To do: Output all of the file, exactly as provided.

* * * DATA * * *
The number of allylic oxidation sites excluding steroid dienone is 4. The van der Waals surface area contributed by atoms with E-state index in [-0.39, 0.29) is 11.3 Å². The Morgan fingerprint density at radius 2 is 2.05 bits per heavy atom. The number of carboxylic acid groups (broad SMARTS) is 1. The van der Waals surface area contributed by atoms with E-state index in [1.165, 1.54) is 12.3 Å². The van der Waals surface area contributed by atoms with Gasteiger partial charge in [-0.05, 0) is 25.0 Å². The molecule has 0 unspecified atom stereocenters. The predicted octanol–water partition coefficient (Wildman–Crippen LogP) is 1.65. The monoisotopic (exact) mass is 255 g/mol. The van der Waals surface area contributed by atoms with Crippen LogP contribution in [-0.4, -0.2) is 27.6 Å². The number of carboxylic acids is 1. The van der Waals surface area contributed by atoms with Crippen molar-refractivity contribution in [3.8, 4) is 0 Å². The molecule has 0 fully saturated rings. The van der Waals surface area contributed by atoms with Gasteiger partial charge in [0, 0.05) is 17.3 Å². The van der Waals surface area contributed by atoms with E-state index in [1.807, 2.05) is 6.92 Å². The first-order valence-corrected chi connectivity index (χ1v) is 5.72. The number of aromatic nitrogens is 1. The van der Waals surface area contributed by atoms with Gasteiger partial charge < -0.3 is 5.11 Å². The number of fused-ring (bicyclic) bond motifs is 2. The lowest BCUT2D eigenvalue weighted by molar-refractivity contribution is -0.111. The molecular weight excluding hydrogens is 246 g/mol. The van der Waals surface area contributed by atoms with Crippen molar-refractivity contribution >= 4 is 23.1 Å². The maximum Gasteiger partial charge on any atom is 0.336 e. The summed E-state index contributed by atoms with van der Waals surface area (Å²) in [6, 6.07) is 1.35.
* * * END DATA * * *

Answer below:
The number of allylic oxidation sites excluding steroid dienone is 4. The van der Waals surface area contributed by atoms with E-state index in [-0.39, 0.29) is 11.3 Å². The Morgan fingerprint density at radius 2 is 2.05 bits per heavy atom. The number of carboxylic acid groups (broad SMARTS) is 1. The van der Waals surface area contributed by atoms with E-state index in [1.165, 1.54) is 12.3 Å². The van der Waals surface area contributed by atoms with Gasteiger partial charge in [-0.05, 0) is 25.0 Å². The molecule has 0 unspecified atom stereocenters. The predicted octanol–water partition coefficient (Wildman–Crippen LogP) is 1.65. The monoisotopic (exact) mass is 255 g/mol. The van der Waals surface area contributed by atoms with Crippen LogP contribution in [-0.4, -0.2) is 27.6 Å². The number of carboxylic acids is 1. The van der Waals surface area contributed by atoms with Crippen molar-refractivity contribution in [3.8, 4) is 0 Å². The molecule has 0 fully saturated rings. The van der Waals surface area contributed by atoms with Gasteiger partial charge in [0, 0.05) is 17.3 Å². The van der Waals surface area contributed by atoms with E-state index in [1.807, 2.05) is 6.92 Å². The first-order valence-corrected chi connectivity index (χ1v) is 5.72. The number of aromatic nitrogens is 1. The van der Waals surface area contributed by atoms with Gasteiger partial charge < -0.3 is 5.11 Å². The number of fused-ring (bicyclic) bond motifs is 2. The lowest BCUT2D eigenvalue weighted by molar-refractivity contribution is -0.111. The molecular weight excluding hydrogens is 246 g/mol. The van der Waals surface area contributed by atoms with Crippen molar-refractivity contribution >= 4 is 23.1 Å². The maximum Gasteiger partial charge on any atom is 0.336 e. The summed E-state index contributed by atoms with van der Waals surface area (Å²) in [6, 6.07) is 1.35.